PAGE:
Emma Spaulding Bryant Letters
An On-line Archival Collection
Special Collections Library, Duke University
Cleveland July 26, 1873
My Darling Husband.
I am in that wonderful and (to me) almost unprecedented situation when I have plenty of leisure for letter writing and I mean to bring up all of my old [...]. I do not hear regularly from you now that I am here your letters going first to Wakeman. I received a satchel of clothing from Lucy yesterday evening enclosing a letter from you and one from my cousin in Ohio.
She writes me that her only sister [...] died since I was last there and that her brother is declining in consumption - her mother is [...] dead and she will be left quite alone save for her father and her husband and children. I feel doubly anxious to go to visit her under such circumstances and shall make my arrangements to do so. I feel quite uneasy at the time that in being consumed here for I have not finished the photograph of Ella and I have made all my arrangements to leave Wakeman about the 7 or 8 next month - if my money reaches me in season.
I trust that it will [...] will be much [...] if we do not go then for [...] is to come on the 9, to spend a few days with him and the only room for her is the one that I occupy.
I received a postal card from Lucy this morning which cheered me somewhat about the baby and I think I will send it to you. I have such a loneliness without her at night that cannot sleep at all any more. I have an impression that I have been here a week but I came only day before yesterday you may judge that I find doctoring lonesome work. Do not think however that I will feel it so much now that I have [...]. Indeed this day has thus far passed much more rapidly than yesterday. This morning after my visit at the Dr.'s office I took a long walk and car ride through the city - called at Charlie Lunn's place of business and delivered a letter which his mother had sent - He is Mrs. Learie's second child. Have engaged to go to church with him tomorrow.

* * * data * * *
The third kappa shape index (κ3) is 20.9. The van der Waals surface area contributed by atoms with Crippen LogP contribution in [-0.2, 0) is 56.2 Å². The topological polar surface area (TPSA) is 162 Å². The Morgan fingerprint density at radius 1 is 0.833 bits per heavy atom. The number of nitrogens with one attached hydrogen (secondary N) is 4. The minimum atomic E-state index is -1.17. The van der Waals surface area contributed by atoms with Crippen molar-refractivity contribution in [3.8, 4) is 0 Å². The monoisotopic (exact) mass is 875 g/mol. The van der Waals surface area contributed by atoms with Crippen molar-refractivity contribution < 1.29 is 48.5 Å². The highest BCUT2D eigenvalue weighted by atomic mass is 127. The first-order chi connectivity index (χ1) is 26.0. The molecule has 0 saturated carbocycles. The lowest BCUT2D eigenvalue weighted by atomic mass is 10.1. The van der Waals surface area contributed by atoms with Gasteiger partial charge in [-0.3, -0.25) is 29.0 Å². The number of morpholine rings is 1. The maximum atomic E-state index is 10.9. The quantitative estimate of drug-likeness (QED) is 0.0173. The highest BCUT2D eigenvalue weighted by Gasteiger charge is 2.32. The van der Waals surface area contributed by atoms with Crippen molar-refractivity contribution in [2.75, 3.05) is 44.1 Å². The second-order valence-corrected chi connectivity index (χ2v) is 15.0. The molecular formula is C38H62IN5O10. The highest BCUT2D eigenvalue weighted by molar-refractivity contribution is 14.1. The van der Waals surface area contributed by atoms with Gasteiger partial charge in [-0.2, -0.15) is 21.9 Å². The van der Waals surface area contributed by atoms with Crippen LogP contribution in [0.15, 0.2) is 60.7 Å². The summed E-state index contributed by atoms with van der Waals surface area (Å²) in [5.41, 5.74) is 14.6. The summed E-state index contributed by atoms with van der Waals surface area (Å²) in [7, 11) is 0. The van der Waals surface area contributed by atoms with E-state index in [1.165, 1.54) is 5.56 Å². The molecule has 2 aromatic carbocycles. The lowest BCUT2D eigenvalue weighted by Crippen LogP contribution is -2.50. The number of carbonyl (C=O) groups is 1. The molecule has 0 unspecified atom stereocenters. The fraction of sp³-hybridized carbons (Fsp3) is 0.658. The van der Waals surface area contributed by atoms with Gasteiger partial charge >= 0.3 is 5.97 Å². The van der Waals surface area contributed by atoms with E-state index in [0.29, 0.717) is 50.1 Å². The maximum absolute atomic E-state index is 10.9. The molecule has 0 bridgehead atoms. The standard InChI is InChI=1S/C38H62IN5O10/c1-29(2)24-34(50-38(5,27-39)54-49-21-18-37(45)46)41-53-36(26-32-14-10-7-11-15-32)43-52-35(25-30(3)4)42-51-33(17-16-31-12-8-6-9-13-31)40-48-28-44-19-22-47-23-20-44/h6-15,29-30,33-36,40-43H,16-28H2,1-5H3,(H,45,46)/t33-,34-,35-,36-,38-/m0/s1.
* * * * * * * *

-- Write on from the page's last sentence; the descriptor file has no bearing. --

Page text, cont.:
My time would have hung very heavy had not Dr. Sanders taken pity on me by taking me out riding when he went to visit his patients yesterday and this evening at 4 o'clock. He has promised to take me out again. I felt a little hesitation about accepting his offer and therefore consulted the matron of the hospital, who thought there was no objection to it - I so seldom ride by private conveyance that it has been a real treat to me. I think I will close this letter being as I hope to send it by one of the [ ...]. Did you receive the letter that went yesterday. With loving [...].
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